A Hitchhiker (Christmas Special)
15 min read
Berta switched between the long and short beam lights, but it made no difference. Big blotches of snow, heavy with water and turning into ice smudges, blanketed the view ahead. All she could see was a wall of wavering black, grey, and white—the dancing noise of an out-of-sync TV screen—and a few metres of wet asphalt with a vague line in the middle that disappeared under the front of her car.
Joel let out a muffled cough, and Berta forgot she was holding the wheel. In the mirror, she saw how the tip of his little nose lifted, the nostrils expanded, the lips came together and formed a tube, expelling a portion of air that circulated through his lungs.
If it happened here, up in the mountains, without his inhaler… Berta counted long seconds of silence. Joel’s face relaxed. The coughing fit did not start.
Relieved, she brought her attention back to the road. The car still rolled down the slope, cutting through the thick snowfall, and she still saw no further than a few car lengths ahead. A moment of clarity flickered when the mountain loomed on her right, shielding the car from the sideways winds. The pattern in the white noise changed, revealing a blob of a moving figure. It was a man, Berta realized as her lights bounced off a hunched back.
A man was walking along the side of the road in complete darkness, fighting ice under his feet and snow all around him. He turned to the sound of an approaching car and extended his arm in an unmistakable gesture. He was alone on this mountain road, far away from any settlement, he was wet and cold, and he was asking for a lift—
—He was an unfamiliar man on the road, alone in the mountains, walking on foot in this kind of weather, trying to catch a ride instead of calling for help. He could be a deranged loner, a homeless creep. A murderer or a rapist, she heard the voice of her mother in her head. She was a defenceless woman, and she had a child in the back seat.
The car came close enough for its lights to illuminate the man’s face. For an instant, Berta thought she saw a white mask in its place. No, it was just ice, forming a crust on his facial hair. He waved at her to stop. Berta’s foot hovered over the accelerator. Even if he was harmless, he was soaking wet. He would be dripping dirty water all over the seat.
It’s Christmas, a different thought flooded her mind. This man could have been forced to abandon his broken car, his phone could have died, he could have been walking like this for hours, at the risk of catching a cold or getting hit by a car. And the village was only ten minutes away if she drove him. And not all men were bad, mother!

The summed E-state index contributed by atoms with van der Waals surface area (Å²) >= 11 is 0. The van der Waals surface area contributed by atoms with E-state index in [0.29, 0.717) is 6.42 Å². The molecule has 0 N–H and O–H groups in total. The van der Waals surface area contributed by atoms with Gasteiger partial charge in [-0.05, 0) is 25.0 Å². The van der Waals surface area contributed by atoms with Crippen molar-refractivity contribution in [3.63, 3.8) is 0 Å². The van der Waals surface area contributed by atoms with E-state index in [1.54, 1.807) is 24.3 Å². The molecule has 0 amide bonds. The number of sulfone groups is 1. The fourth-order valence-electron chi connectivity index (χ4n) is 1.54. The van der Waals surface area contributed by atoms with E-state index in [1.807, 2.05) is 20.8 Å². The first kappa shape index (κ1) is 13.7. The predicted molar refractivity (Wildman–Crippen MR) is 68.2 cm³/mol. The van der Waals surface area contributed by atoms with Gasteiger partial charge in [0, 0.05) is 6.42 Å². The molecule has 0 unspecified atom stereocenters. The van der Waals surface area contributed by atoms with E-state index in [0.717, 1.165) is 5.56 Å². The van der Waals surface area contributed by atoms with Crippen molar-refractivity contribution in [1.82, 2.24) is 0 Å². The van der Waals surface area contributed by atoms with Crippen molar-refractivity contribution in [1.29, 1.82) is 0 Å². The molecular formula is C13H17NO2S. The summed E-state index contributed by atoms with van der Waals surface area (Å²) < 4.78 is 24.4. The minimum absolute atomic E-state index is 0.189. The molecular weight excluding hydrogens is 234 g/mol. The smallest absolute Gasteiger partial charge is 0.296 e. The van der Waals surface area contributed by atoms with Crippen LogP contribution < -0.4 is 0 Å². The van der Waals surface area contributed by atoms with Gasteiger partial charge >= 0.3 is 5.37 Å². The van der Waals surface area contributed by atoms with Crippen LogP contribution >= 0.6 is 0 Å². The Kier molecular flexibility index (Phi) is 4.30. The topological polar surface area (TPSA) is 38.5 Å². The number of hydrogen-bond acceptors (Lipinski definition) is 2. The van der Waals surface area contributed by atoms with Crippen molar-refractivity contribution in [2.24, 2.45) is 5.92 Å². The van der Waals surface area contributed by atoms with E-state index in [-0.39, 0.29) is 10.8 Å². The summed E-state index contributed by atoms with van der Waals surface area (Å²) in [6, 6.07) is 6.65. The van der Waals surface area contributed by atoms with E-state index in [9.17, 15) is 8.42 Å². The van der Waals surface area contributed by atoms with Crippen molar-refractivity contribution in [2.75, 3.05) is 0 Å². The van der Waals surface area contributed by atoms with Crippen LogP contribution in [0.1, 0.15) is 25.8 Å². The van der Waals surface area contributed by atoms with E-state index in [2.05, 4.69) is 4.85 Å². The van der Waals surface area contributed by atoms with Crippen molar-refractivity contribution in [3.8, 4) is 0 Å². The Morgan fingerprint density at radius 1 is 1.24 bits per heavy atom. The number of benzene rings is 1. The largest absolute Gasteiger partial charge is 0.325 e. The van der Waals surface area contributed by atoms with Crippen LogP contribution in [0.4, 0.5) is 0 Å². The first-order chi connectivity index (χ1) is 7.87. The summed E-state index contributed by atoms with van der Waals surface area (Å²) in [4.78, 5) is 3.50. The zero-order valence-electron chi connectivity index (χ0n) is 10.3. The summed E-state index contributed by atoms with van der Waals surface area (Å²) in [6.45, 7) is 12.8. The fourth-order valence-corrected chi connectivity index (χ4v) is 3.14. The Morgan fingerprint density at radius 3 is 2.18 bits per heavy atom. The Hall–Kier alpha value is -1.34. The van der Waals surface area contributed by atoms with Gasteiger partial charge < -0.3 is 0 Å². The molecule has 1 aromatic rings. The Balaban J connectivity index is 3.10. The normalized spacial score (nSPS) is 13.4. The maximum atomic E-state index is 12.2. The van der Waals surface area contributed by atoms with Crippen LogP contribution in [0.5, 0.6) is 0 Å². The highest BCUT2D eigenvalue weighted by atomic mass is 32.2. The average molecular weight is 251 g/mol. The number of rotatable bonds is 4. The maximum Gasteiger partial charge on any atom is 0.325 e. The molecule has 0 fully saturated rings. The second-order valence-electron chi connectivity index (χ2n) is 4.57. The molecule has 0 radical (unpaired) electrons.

She slammed on the brakes, and the tires locked for a moment, desperate for grip. Her car stopped a few metres short, and the man jogged to reach her.
“Good evening, madam,” he said, opening the passenger’s door, but did not leap in right away. “It was so kind of you to stop.”
He was a tall, strong man of thirty-something—it was difficult to guess his real age with a snowy beard and knitted hat covering most of his face. His clothes were presentable despite being soaking wet. He did not appear homeless or creepy.
“Where are you headed?” she asked.
“Down to the nearest car shop. If I’m lucky to find anything open tonight.”
“Are you in trouble?”
“Nothing a new battery couldn’t fix,” he said with a smile. An honest, likeable man’s smile. “If I may ask you—”
She had already decided to give him a lift, she wouldn’t have stopped otherwise, and now she saw no point in making him beg. “Sure, get in!”
He hurried to shake his shoulders clean of snow, slid his hat off, squeezed it dry and tucked it into his pocket. Before jumping in, he banged his feet off one another to leave as much sleet outside as possible. Such a considerate man, Berta thought, ashamed of her initial petty distrust.
He pulled a glove off and offered her a handshake. “I’m Nick.” His fingers were ice-cold.
“Berta. And the guy behind us is Joel.”
Nick turned to look at the back seat. “I hope I didn’t wake him.”
“He’d sleep through a rock concert,” Berta said with a stifled chuckle. A rapist-murderer wouldn’t hesitate to wake a child, would he?
The man beamed her another easy smile. “Thank you for picking me up.”
“It’s no bother. I’m going down to the village. Could use some company.” She sent the car rolling down the slippery road again, the snow pattern flickering across the windscreen. “What are you doing up here in such weather?”
“I was on my way to work when the battery died.”
“You work on holidays?”
He brought his frozen fingers to his mouth to breathe life into them. “I’m a seasonal worker. A few days like these are worth the year’s pay.”
“What kind of job is that?” Berta glanced through the mirror at her sleeping son. She could use something part-time with good pay herself.
“I work for a charity organization.”
She wouldn’t have guessed it. A strong man like him could be a construction worker or a fitness instructor. “A charity?”